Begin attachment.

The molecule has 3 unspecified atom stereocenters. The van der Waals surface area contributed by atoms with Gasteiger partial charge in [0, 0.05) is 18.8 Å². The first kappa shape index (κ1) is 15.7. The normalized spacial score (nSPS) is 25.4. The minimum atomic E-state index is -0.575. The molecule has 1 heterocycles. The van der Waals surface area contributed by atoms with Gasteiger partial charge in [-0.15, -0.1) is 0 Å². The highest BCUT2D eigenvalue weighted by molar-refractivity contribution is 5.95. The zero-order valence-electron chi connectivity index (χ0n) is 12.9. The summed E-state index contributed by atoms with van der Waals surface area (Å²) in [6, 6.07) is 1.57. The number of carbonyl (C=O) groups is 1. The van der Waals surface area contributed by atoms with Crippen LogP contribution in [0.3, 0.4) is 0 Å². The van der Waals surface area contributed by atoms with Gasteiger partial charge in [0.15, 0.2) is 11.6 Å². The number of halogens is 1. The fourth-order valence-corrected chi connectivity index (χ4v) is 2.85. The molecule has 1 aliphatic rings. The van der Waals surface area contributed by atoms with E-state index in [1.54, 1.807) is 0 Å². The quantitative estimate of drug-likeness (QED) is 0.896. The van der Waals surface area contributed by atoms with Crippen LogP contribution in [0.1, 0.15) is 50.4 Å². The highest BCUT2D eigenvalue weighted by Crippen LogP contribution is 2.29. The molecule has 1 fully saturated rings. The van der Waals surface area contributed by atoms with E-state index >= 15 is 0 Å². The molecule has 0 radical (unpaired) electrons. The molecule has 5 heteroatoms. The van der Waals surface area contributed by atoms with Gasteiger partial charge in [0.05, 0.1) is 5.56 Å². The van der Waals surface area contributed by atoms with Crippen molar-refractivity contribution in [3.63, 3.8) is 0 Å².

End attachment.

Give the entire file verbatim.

The molecule has 3 unspecified atom stereocenters. The van der Waals surface area contributed by atoms with Gasteiger partial charge in [0, 0.05) is 18.8 Å². The first kappa shape index (κ1) is 15.7. The normalized spacial score (nSPS) is 25.4. The minimum atomic E-state index is -0.575. The molecule has 1 heterocycles. The van der Waals surface area contributed by atoms with Gasteiger partial charge in [-0.15, -0.1) is 0 Å². The highest BCUT2D eigenvalue weighted by molar-refractivity contribution is 5.95. The zero-order valence-electron chi connectivity index (χ0n) is 12.9. The summed E-state index contributed by atoms with van der Waals surface area (Å²) in [6, 6.07) is 1.57. The number of carbonyl (C=O) groups is 1. The van der Waals surface area contributed by atoms with Crippen LogP contribution in [0.3, 0.4) is 0 Å². The van der Waals surface area contributed by atoms with Gasteiger partial charge in [0.15, 0.2) is 11.6 Å². The number of halogens is 1. The fourth-order valence-corrected chi connectivity index (χ4v) is 2.85. The molecule has 1 aliphatic rings. The van der Waals surface area contributed by atoms with E-state index in [1.54, 1.807) is 0 Å². The quantitative estimate of drug-likeness (QED) is 0.896. The van der Waals surface area contributed by atoms with Crippen LogP contribution in [0.1, 0.15) is 50.4 Å². The highest BCUT2D eigenvalue weighted by Crippen LogP contribution is 2.29. The molecule has 1 fully saturated rings. The van der Waals surface area contributed by atoms with E-state index >= 15 is 0 Å². The molecule has 0 radical (unpaired) electrons. The molecule has 5 heteroatoms. The van der Waals surface area contributed by atoms with Gasteiger partial charge in [0.05, 0.1) is 5.56 Å². The van der Waals surface area contributed by atoms with Crippen molar-refractivity contribution in [3.63, 3.8) is 0 Å².